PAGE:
Featured Manuscript of the Month: August 2017

Chosen and summarized by: Mary C. Baggio

Glenn, A. L., Efferson, L. M., Iyer, R., & Graham, J. (2017). Values, goals, and motivations associated with psychopathy. Journal of Social and Clinical Psychology, 36(2), 108-125.

Corresponding Author: Andrea Glenn ([email protected]) University of Alabama

 

Previous literature tends to focus on deficits in psychopathy including reduced moral concerns and a weaker moral identity. This featured study aimed to add to the literature by investigating what does motivate the behavior of individuals scoring higher in psychopathy in a large sample (N  = 3,521). They hypothesized that psychopathy would be positively associated with self-enhancement values as well as openness to change values, with more extrinsic goals, with more concern about their relative position in society than their absolute level of a particular resource, and with a social dominance orientation. Participants completed Levensons’s Self-Report Psychopathy Scale (LSRP), the Schwartz Values Scale (SVS), the Aspirational Index, the Material Values Scale, the Positional Versus Absolute Good Scale, and the Social Dominance Orientation (SDO).

 

A few key findings:

 

- Psychopathy was positively associated with Power and Hedonism values and negatively associated with Universalism and Benevolence values with these relationships being stronger for Factor 1 psychopathic traits.

- Individuals higher in psychopathy reported the goal of obtaining financial success was more important while improving the world was less important. They also were more likely to believe that possessions and their acquisition lead to happiness and life satisfaction, use possessions to judge their success and the success of others, and find possessions to be central to their life.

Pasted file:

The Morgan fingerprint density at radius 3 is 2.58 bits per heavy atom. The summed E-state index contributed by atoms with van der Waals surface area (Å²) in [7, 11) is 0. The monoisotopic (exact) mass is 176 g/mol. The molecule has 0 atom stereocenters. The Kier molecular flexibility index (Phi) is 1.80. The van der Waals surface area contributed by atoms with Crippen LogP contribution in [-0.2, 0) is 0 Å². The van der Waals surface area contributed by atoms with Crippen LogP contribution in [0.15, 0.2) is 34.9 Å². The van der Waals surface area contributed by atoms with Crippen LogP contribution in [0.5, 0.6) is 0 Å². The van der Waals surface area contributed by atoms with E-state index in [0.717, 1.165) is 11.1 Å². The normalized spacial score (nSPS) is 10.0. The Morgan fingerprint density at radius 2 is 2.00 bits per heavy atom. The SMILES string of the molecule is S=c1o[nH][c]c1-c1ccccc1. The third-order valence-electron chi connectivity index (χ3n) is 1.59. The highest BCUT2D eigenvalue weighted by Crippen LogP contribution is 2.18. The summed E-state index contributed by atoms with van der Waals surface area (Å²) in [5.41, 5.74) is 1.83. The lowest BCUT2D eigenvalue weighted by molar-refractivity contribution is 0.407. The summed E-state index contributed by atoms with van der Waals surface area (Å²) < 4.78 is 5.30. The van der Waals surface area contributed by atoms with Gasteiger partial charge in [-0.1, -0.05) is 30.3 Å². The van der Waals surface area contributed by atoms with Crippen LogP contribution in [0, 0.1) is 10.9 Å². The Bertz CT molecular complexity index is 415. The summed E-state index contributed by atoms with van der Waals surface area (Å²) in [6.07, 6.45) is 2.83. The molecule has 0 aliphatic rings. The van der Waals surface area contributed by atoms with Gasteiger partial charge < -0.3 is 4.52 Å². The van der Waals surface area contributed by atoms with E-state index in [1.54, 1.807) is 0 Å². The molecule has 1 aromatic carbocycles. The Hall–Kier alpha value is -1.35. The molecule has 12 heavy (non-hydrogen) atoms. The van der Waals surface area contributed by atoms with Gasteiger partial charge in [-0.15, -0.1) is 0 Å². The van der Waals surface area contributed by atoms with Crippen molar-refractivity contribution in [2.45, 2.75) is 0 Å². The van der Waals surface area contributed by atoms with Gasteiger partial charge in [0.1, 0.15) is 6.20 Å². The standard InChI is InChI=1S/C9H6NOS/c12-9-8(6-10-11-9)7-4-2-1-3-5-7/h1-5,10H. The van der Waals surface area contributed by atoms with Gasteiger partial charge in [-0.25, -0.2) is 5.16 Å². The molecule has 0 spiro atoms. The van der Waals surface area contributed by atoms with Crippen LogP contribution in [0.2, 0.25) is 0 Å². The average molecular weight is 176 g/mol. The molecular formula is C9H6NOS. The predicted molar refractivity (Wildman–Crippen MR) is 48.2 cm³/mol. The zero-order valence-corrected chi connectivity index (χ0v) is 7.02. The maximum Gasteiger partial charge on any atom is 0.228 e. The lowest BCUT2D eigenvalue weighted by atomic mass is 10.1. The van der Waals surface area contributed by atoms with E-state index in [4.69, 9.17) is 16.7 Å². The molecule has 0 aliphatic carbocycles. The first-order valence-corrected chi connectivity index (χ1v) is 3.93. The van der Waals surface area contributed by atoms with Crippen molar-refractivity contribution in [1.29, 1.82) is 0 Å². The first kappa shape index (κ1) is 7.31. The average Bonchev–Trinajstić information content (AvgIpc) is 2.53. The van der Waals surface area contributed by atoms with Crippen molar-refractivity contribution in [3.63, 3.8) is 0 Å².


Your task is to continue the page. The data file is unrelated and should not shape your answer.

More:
- Individuals scoring higher in psychopathy were also more likely to prefer a positional state of the world including having higher income, education level, more vacation time, and being berated less than others by supervisors, even if it meant a worse absolute level of things. They also preferred their children to have higher education and intelligence even if it meant lower absolute levels.

- Psychopathy was strongly associated with a social dominance orientation, which was primarily driven by Factor 1.

 

A few important implications:

 

- The results overall suggest that psychopathy appears to be primarily oriented with self-enhancing motivations, particularly related to experiencing pleasure and having relative higher social position.

- Those higher in psychopathy appear to be interested in experiencing pleasure, obtaining social status, and having control, while not valuing achieving this goal through ambition, success, and capability. This may suggest why individuals higher in psychopathy are more likely to cheat, commit fraud, or steal to get ahead, as they are interested in power but not achievement.

- Those higher in psychopathy are interested in financial success as a way to achieve status and power over others. The desire for social power may be a stronger motivator for those with psychopathic traits than even experiencing pleasure and accumulating wealth in of itself.

 

- A strong relationship with SDO may demonstrate how the core psychopathy feature of being exploitative and manipulative result in specific views of the world that may motivate behavior.